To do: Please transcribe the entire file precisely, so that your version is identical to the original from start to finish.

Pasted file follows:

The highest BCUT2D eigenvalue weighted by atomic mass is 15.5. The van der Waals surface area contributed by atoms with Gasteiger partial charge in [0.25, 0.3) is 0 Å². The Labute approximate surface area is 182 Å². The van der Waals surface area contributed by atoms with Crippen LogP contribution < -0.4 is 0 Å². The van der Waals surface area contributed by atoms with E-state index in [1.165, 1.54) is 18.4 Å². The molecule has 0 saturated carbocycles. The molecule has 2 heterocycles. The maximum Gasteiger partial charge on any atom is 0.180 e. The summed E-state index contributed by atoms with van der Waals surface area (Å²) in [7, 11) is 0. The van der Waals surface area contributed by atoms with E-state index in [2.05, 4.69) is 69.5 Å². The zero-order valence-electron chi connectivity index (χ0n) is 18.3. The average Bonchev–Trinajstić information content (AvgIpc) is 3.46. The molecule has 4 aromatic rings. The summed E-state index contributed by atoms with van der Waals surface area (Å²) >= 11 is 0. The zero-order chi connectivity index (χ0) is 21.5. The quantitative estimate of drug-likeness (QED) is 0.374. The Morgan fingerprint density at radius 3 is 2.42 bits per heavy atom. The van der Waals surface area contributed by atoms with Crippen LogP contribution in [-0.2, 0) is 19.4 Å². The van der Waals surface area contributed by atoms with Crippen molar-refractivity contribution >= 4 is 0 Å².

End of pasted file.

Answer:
The highest BCUT2D eigenvalue weighted by atomic mass is 15.5. The van der Waals surface area contributed by atoms with Gasteiger partial charge in [0.25, 0.3) is 0 Å². The Labute approximate surface area is 182 Å². The van der Waals surface area contributed by atoms with Crippen LogP contribution < -0.4 is 0 Å². The van der Waals surface area contributed by atoms with E-state index in [1.165, 1.54) is 18.4 Å². The molecule has 0 saturated carbocycles. The molecule has 2 heterocycles. The maximum Gasteiger partial charge on any atom is 0.180 e. The summed E-state index contributed by atoms with van der Waals surface area (Å²) in [7, 11) is 0. The van der Waals surface area contributed by atoms with E-state index in [2.05, 4.69) is 69.5 Å². The zero-order valence-electron chi connectivity index (χ0n) is 18.3. The average Bonchev–Trinajstić information content (AvgIpc) is 3.46. The molecule has 4 aromatic rings. The summed E-state index contributed by atoms with van der Waals surface area (Å²) >= 11 is 0. The zero-order chi connectivity index (χ0) is 21.5. The quantitative estimate of drug-likeness (QED) is 0.374. The Morgan fingerprint density at radius 3 is 2.42 bits per heavy atom. The van der Waals surface area contributed by atoms with Crippen LogP contribution in [-0.2, 0) is 19.4 Å². The van der Waals surface area contributed by atoms with Crippen molar-refractivity contribution >= 4 is 0 Å².